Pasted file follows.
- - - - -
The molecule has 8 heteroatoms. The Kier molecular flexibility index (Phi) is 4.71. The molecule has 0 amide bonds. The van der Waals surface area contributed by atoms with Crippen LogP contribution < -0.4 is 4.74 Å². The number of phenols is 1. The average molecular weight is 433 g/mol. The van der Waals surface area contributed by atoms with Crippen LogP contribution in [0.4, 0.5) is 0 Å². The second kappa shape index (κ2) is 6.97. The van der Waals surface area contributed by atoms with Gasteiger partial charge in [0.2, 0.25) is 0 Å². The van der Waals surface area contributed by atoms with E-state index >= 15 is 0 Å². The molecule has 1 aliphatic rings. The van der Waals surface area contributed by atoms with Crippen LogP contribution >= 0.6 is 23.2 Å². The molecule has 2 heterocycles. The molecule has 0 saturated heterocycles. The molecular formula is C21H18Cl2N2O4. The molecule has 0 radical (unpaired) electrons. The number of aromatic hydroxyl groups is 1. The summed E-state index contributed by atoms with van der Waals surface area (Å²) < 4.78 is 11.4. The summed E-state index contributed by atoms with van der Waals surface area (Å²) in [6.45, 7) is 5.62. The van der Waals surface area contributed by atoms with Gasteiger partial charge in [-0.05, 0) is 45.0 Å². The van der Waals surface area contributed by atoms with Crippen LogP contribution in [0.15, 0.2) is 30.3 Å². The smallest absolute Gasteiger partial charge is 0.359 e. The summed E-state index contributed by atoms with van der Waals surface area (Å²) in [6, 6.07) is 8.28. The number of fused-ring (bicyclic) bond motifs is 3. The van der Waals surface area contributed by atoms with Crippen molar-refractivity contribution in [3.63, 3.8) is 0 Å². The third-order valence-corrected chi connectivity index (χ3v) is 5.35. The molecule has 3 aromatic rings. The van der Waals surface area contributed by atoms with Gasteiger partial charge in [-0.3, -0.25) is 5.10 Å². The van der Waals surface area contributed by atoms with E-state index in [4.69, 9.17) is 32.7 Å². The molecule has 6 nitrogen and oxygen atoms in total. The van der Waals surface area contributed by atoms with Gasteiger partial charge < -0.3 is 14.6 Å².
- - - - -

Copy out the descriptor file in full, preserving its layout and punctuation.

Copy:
The molecule has 8 heteroatoms. The Kier molecular flexibility index (Phi) is 4.71. The molecule has 0 amide bonds. The van der Waals surface area contributed by atoms with Crippen LogP contribution < -0.4 is 4.74 Å². The number of phenols is 1. The average molecular weight is 433 g/mol. The van der Waals surface area contributed by atoms with Crippen LogP contribution in [0.4, 0.5) is 0 Å². The second kappa shape index (κ2) is 6.97. The van der Waals surface area contributed by atoms with Gasteiger partial charge in [0.2, 0.25) is 0 Å². The van der Waals surface area contributed by atoms with E-state index >= 15 is 0 Å². The molecule has 1 aliphatic rings. The van der Waals surface area contributed by atoms with Crippen LogP contribution >= 0.6 is 23.2 Å². The molecule has 2 heterocycles. The molecule has 0 saturated heterocycles. The molecular formula is C21H18Cl2N2O4. The molecule has 0 radical (unpaired) electrons. The number of aromatic hydroxyl groups is 1. The summed E-state index contributed by atoms with van der Waals surface area (Å²) < 4.78 is 11.4. The summed E-state index contributed by atoms with van der Waals surface area (Å²) in [6.45, 7) is 5.62. The van der Waals surface area contributed by atoms with Gasteiger partial charge in [-0.05, 0) is 45.0 Å². The van der Waals surface area contributed by atoms with Crippen LogP contribution in [0.15, 0.2) is 30.3 Å². The smallest absolute Gasteiger partial charge is 0.359 e. The summed E-state index contributed by atoms with van der Waals surface area (Å²) in [6, 6.07) is 8.28. The number of fused-ring (bicyclic) bond motifs is 3. The van der Waals surface area contributed by atoms with Crippen molar-refractivity contribution in [3.63, 3.8) is 0 Å². The third-order valence-corrected chi connectivity index (χ3v) is 5.35. The molecule has 3 aromatic rings. The van der Waals surface area contributed by atoms with Gasteiger partial charge in [-0.3, -0.25) is 5.10 Å². The van der Waals surface area contributed by atoms with E-state index in [4.69, 9.17) is 32.7 Å². The molecule has 6 nitrogen and oxygen atoms in total. The van der Waals surface area contributed by atoms with Gasteiger partial charge < -0.3 is 14.6 Å².